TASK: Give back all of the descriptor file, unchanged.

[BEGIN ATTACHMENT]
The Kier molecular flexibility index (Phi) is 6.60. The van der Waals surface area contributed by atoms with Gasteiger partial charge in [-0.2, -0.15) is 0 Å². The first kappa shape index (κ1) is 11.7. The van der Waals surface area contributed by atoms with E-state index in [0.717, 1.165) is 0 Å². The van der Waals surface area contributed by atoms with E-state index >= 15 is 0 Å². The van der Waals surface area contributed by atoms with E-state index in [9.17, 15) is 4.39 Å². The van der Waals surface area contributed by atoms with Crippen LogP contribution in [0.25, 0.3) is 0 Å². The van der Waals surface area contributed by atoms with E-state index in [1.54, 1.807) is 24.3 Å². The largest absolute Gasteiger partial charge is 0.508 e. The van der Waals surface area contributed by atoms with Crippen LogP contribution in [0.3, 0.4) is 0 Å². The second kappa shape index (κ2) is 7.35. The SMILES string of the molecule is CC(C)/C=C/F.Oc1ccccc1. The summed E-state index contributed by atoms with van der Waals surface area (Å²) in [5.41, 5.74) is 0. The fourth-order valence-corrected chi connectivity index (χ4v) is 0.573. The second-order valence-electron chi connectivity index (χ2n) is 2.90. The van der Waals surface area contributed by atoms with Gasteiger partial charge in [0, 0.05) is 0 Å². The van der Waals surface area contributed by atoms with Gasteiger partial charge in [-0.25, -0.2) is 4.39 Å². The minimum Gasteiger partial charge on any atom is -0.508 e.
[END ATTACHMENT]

The Kier molecular flexibility index (Phi) is 6.60. The van der Waals surface area contributed by atoms with Gasteiger partial charge in [-0.2, -0.15) is 0 Å². The first kappa shape index (κ1) is 11.7. The van der Waals surface area contributed by atoms with E-state index in [0.717, 1.165) is 0 Å². The van der Waals surface area contributed by atoms with E-state index >= 15 is 0 Å². The van der Waals surface area contributed by atoms with E-state index in [9.17, 15) is 4.39 Å². The van der Waals surface area contributed by atoms with Crippen LogP contribution in [0.25, 0.3) is 0 Å². The van der Waals surface area contributed by atoms with E-state index in [1.54, 1.807) is 24.3 Å². The largest absolute Gasteiger partial charge is 0.508 e. The van der Waals surface area contributed by atoms with Crippen LogP contribution in [0.3, 0.4) is 0 Å². The second kappa shape index (κ2) is 7.35. The SMILES string of the molecule is CC(C)/C=C/F.Oc1ccccc1. The summed E-state index contributed by atoms with van der Waals surface area (Å²) in [5.41, 5.74) is 0. The fourth-order valence-corrected chi connectivity index (χ4v) is 0.573. The second-order valence-electron chi connectivity index (χ2n) is 2.90. The van der Waals surface area contributed by atoms with Gasteiger partial charge in [0, 0.05) is 0 Å². The van der Waals surface area contributed by atoms with Gasteiger partial charge in [-0.25, -0.2) is 4.39 Å². The minimum Gasteiger partial charge on any atom is -0.508 e.